Thursday, June 02, 2011

Going the Distance

I had a really bad run last week.  Really bad.  Everything hurt.  I couldn’t hit my stride.  My legs just didn’t work.  It was miserable.

I’ve been at this training for three months.  I keep thinking I should get to the point where it feels great.  But my legs do not agree.

When I got home I was cold and sore.  I sulked about it.  I limped all day.  I wondered why on earth am I doing this?  Running stinks.  Getting up early stinks.  I was ready to throw in the towel.

My weekend long run loomed in the distance.  I ended up being sick and missing the opportunity to go with my friend.  I didn’t want to go.  I figured I couldn’t make it.  I was ready to give up before I even started.

I hate giving up.  But it is so easy to give up when things are hard.  We don’t like it and it doesn’t feel good so we walk away.  We limp.  We sulk.  I sometimes get angry and pretend that I don’t care.

But I do care.  I can’t run away or quit most of the challenges I face in life.  I think I am so conditioned in the bubble gum gospel that things should go great, be fun, be plentiful, be rosy that when things are hard or frustrating or hurtful I figure it’s not right. 

There are some parts of my life right now that are challenging me.  It’s a kind of hurt that is new to me.  I don’t like it.  And I don’t know if I have what it takes to go the distance.  I want to run away.  Or quit.  Or pretend I don’t care.

But do you know what I’ve discovered?  There is something worse than feeling like you can’t do something. That is not even trying.  That is worse. 

It feels way worse to give up and stay in bed instead of going for a run than even the most miserable, painful run.  Even in the pain, at least in the end, you know you did it.  You went for it.  Even if you didn’t achieve all you hoped, you achieved way more than sitting on the couch.

So Sunday after church, I got my shoes on and went.  The first mile was tough but after that it was fine.  I did all ten miles.  It wasn’t super fast.  It wasn’t pretty.  But I did it.  That is the longest I have ever gone.  Imagine what a bummer it would have been to miss that.

I’ve heard it said that successful people don’t always succeed, they just never quit.  They lace their shoes back up and hit the trail.  They get back out there. 

That is how you go the distance.  Just keep putting one foot in front of the other. 

Now if I don’t run the race I’m training for the world will not end.  The true test for going the distance is the things God has put into our lives that we need to deal with;  marriage, parenting, work, family, church.  Things can get ugly.  Things can get hard.  Things can get messy.

The thing is, I know I will be filled with regret if I give up.  Sunday’s run reinvigorated me to go the distance in the parts of my life outside running.  The more important parts.  Why?  Because God asks us to.  There is a lot of talk about suffering, perseverance, hope and finishing the race in the bible.  If I give up, it seems like I am ultimately not trusting Christ with what He has put into my life.  So I’ll keep loving, giving, sharing, helping, encouraging and forgiving until God moves me on.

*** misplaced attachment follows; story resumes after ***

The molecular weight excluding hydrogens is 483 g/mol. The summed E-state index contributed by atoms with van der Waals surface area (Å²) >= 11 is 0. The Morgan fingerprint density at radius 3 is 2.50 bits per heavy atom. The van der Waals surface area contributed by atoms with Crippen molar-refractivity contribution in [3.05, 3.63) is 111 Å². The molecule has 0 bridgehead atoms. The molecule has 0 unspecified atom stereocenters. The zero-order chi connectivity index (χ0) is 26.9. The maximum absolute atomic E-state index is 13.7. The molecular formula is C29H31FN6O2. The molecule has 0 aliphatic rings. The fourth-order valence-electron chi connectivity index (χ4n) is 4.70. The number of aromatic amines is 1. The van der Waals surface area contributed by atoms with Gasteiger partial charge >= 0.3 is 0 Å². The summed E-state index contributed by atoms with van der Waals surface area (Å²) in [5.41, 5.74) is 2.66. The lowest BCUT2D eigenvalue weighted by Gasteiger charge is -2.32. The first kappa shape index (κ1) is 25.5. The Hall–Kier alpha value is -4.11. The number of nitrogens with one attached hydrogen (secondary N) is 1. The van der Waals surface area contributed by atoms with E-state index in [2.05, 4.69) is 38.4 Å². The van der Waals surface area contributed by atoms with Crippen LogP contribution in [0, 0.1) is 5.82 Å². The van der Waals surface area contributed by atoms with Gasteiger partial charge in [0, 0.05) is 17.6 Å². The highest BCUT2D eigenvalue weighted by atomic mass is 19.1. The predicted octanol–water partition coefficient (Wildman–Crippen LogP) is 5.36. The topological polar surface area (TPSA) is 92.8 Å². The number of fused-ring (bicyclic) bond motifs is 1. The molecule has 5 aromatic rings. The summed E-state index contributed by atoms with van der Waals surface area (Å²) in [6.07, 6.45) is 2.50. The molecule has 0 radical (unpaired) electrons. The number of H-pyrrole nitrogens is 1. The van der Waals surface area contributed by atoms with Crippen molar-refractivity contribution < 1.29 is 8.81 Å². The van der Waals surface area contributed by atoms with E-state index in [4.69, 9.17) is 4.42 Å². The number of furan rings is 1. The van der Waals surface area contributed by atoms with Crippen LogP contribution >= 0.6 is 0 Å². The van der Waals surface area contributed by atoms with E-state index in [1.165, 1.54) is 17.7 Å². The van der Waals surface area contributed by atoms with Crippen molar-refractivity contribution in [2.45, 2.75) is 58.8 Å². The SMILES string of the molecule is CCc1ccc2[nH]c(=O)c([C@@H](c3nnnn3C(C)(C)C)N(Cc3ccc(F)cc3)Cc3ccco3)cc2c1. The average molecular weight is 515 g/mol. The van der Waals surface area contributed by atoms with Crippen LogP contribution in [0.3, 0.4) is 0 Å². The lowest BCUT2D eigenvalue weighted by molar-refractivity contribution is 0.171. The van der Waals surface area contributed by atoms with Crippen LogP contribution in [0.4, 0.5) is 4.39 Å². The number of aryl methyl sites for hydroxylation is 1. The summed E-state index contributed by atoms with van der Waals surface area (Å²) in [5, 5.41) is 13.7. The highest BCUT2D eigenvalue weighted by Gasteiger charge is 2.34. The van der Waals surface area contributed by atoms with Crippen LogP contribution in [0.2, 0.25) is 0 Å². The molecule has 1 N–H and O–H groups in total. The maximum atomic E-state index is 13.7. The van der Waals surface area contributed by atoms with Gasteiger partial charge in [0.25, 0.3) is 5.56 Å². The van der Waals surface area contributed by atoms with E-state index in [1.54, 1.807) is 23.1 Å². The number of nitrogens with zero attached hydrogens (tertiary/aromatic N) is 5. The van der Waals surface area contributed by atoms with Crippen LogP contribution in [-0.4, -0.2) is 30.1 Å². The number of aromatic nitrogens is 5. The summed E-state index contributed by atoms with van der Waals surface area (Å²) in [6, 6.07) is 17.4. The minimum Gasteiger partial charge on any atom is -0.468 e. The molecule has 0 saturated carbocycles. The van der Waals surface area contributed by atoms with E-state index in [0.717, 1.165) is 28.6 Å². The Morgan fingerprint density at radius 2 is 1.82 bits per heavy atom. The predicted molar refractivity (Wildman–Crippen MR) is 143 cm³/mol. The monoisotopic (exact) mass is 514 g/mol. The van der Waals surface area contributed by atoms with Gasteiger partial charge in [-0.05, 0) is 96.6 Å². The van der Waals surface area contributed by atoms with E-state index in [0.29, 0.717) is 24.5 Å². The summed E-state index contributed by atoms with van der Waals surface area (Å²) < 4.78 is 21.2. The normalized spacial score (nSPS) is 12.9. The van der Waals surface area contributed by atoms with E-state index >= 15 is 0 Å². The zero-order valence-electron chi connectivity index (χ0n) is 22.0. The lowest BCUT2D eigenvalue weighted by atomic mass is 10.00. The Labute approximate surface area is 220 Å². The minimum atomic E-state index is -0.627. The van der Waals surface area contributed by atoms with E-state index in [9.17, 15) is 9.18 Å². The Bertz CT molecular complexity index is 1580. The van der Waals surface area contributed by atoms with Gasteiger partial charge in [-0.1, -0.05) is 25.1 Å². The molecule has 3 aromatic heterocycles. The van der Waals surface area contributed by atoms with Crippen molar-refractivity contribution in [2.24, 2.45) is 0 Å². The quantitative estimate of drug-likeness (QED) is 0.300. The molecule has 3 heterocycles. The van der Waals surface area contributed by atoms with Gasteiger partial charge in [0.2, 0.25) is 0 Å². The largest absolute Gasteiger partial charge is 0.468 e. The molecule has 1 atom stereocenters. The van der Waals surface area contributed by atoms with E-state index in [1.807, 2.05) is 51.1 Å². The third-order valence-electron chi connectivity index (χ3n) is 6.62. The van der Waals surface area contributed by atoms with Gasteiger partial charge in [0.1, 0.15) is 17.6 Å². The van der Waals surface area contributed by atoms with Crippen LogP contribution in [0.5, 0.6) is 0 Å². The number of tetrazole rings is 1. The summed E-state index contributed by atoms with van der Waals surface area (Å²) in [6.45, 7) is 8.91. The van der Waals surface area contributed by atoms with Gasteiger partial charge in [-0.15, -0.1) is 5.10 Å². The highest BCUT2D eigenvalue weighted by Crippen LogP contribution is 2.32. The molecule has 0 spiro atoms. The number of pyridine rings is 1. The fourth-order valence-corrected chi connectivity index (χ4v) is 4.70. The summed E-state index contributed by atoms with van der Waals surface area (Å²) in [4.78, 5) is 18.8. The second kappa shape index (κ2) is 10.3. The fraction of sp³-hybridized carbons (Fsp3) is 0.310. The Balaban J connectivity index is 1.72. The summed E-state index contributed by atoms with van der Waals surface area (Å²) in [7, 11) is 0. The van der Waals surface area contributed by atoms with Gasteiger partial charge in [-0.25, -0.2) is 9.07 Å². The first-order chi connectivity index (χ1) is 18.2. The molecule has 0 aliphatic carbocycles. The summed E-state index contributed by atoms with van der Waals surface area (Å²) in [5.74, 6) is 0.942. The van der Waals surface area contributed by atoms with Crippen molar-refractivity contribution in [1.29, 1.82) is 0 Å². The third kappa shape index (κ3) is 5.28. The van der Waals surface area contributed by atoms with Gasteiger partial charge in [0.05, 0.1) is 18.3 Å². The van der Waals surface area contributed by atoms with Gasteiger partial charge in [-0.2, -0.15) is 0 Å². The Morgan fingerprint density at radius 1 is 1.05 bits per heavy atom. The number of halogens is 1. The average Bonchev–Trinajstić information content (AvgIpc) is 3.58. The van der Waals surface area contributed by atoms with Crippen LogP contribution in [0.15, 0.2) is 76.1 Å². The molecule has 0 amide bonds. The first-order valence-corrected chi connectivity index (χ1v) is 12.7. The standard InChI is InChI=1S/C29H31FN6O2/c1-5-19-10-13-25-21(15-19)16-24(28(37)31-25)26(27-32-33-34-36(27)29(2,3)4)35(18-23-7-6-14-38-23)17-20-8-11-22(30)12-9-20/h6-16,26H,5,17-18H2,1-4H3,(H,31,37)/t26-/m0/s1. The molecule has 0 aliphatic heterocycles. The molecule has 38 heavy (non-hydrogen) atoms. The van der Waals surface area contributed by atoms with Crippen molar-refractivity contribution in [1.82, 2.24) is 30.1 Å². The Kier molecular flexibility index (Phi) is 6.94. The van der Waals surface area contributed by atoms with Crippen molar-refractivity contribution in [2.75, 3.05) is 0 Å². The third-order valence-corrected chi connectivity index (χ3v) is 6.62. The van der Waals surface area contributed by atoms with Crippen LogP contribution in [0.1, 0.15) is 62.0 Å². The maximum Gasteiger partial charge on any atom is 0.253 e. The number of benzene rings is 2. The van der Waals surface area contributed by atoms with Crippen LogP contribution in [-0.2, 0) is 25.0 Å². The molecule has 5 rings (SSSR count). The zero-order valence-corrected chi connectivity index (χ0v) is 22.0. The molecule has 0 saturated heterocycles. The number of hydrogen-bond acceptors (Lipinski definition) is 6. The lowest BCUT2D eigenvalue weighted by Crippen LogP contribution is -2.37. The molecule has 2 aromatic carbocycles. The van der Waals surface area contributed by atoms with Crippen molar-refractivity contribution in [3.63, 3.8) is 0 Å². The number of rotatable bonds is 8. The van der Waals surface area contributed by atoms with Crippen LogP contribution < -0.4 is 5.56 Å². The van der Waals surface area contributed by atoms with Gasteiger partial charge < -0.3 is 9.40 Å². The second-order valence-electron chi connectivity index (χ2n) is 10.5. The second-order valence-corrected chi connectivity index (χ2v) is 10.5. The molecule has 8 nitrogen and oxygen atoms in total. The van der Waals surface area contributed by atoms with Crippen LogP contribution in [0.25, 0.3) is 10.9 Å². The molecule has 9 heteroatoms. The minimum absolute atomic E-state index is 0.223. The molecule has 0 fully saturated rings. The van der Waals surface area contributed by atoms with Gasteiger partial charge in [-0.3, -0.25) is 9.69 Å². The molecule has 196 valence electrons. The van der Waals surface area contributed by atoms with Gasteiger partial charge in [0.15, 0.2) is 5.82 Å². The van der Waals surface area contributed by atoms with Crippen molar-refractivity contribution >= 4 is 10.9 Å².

Don’t sit this one out even if it’s hard.  Everyone fails.  Everyone falls.  But through God’s grace we can get up again and get back on the trail.  I was so encourage by reading Isaiah and Revelation today.  It gives me hope in the things to come.  God’s glory being revealed to all nations.  A day when God himself will wipe the tears from our eyes. 

That’s the prize that we are going the distance for.  God’s fame and renown.  And our joy and comfort. 

Don’t give up.  Go the distance.  I’ll limp along with you.

“And I heard a loud voice from the throne saying, ‘Now the dwelling of God is with men, and he will live with them.  They will be his people, and God himself will be with them and be their God.  He will wipe every tear from their eyes.  There will be no more death or mourning or crying or pain, for the old order of things has passed away.’”  Revelation 21:3-4

For this very reason, make every effort to add to your faith goodness; and to goodness, knowledge; and to knowledge, self-control; and to self-control, perseverance; and to perseverance, godliness; and to godliness, brotherly kindness; and to brotherly kindness, love.  For if you possess these qualities in increasing measure, they will keep you from being ineffective and unproductive in your knowledge of our Lord Jesus Christ.  2 Peter 1:5-8


Peter and Nancy said...

I'll have to show this entry to my husband -- he's been training for a race in September, and is feeling his own pain. And congratulations on being the mother of a 6th-grade graduate!

Wayne Pederson said...

Brilliant, Michelle. Every runner knows exactly what you're talk about. Remember, the race is not to the swift, but those who keep on running.